In the past several months tensions have escalated between nomadic cattle herders and traditional crop-farming communities. Some traditional and farming communities in central and southern Nigeria have been overrun by herders who are accused of grazing their cattle on crop fields.
The country’s media is dominated by reports of maiming, killings, rape and other forms of banditry associated with highly armed nomadic herders. Unofficial figures put the death toll from one such incident in Enugu State, in the south-eastern region, at about 100.
In the absence of state protection, these events have fuelled affected communities’ support for ethnic or regional militias as a civic defence strategy. The clashes between herdsmen and farmers strike at the core of Nigeria’s vulnerable ethno-political faultlines. They also have ramifications for climate change and food security.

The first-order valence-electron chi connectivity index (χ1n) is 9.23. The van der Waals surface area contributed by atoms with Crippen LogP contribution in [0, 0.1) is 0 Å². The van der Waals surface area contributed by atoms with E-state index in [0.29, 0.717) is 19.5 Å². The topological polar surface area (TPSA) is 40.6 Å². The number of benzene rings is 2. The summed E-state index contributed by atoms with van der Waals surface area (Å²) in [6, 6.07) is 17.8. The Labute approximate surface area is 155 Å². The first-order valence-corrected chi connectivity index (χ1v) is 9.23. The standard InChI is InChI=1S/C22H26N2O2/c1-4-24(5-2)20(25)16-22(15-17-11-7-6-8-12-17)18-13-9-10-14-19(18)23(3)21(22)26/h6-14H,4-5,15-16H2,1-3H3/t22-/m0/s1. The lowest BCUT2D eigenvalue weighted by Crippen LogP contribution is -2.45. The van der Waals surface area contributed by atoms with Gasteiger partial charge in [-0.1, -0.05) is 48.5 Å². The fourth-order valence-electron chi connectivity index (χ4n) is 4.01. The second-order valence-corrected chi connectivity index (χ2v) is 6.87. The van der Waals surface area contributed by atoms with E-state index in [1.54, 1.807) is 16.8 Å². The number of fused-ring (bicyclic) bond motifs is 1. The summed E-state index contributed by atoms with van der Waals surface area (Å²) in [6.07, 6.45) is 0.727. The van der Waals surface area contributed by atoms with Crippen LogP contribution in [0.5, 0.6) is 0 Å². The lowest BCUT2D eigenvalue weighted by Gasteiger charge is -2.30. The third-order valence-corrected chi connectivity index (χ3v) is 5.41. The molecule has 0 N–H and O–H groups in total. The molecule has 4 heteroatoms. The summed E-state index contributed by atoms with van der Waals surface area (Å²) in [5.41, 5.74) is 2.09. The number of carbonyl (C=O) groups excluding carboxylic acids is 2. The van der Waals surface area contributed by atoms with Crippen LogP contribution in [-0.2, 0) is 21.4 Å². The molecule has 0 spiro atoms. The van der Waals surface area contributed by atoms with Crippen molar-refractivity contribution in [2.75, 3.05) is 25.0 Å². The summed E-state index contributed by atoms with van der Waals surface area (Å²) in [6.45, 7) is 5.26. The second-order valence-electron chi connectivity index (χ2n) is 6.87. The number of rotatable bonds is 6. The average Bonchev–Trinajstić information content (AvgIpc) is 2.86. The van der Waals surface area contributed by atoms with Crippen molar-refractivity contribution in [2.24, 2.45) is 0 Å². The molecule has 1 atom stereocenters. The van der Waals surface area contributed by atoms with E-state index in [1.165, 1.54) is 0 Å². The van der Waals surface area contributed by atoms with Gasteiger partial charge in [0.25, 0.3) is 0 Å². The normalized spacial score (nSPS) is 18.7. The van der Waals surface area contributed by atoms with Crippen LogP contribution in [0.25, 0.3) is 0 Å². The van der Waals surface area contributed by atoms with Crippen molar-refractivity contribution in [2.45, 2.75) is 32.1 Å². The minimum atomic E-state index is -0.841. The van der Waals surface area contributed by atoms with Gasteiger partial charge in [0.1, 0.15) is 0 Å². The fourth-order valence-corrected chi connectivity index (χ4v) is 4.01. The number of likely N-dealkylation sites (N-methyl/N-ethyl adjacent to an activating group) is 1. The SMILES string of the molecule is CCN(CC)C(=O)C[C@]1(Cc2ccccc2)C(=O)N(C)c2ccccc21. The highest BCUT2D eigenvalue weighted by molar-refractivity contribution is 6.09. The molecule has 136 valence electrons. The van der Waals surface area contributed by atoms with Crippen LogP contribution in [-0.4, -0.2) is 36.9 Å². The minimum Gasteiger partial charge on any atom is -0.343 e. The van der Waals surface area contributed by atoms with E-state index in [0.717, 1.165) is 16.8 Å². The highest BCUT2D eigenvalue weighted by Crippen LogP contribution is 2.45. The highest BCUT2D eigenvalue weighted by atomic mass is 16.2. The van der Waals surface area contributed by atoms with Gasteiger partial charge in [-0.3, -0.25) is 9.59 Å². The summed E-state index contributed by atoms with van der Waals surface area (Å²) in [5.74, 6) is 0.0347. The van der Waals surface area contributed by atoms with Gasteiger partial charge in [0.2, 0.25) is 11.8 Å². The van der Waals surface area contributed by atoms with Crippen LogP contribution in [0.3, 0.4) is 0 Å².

Crop farmers produce more than 80% of Nigeria’s food. Leaving this critical lifeblood of the country’s economic and cultural life at the mercy of herders and their cattle is not an option. Farmers, the majority of whom are women, constitute the bedrock of the country’s informal economy. And the unofficial farming sector is the country’s highest employer of labour. Now this key economic sector is under siege.
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